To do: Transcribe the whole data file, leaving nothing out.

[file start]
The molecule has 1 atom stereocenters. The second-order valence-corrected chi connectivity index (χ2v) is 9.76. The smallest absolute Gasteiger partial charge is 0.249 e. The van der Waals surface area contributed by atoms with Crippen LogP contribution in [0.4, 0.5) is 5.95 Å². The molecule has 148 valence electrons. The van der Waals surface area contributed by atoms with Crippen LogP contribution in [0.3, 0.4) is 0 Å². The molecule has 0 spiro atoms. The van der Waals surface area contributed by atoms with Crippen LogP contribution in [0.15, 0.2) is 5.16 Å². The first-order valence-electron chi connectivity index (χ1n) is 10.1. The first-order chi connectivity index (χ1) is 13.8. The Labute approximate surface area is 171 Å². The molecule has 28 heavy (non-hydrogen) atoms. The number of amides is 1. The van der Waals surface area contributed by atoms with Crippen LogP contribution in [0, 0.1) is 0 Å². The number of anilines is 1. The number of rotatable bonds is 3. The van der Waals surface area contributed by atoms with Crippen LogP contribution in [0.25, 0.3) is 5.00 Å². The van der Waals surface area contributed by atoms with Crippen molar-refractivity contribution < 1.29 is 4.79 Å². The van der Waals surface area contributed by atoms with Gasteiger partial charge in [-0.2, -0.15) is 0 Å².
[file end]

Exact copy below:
The molecule has 1 atom stereocenters. The second-order valence-corrected chi connectivity index (χ2v) is 9.76. The smallest absolute Gasteiger partial charge is 0.249 e. The van der Waals surface area contributed by atoms with Crippen LogP contribution in [0.4, 0.5) is 5.95 Å². The molecule has 148 valence electrons. The van der Waals surface area contributed by atoms with Crippen LogP contribution in [0.3, 0.4) is 0 Å². The molecule has 0 spiro atoms. The van der Waals surface area contributed by atoms with Crippen LogP contribution in [0.15, 0.2) is 5.16 Å². The first-order valence-electron chi connectivity index (χ1n) is 10.1. The first-order chi connectivity index (χ1) is 13.8. The Labute approximate surface area is 171 Å². The molecule has 28 heavy (non-hydrogen) atoms. The number of amides is 1. The van der Waals surface area contributed by atoms with Crippen LogP contribution in [0, 0.1) is 0 Å². The number of anilines is 1. The number of rotatable bonds is 3. The van der Waals surface area contributed by atoms with Crippen LogP contribution in [0.25, 0.3) is 5.00 Å². The van der Waals surface area contributed by atoms with Crippen molar-refractivity contribution < 1.29 is 4.79 Å². The van der Waals surface area contributed by atoms with Gasteiger partial charge in [-0.2, -0.15) is 0 Å².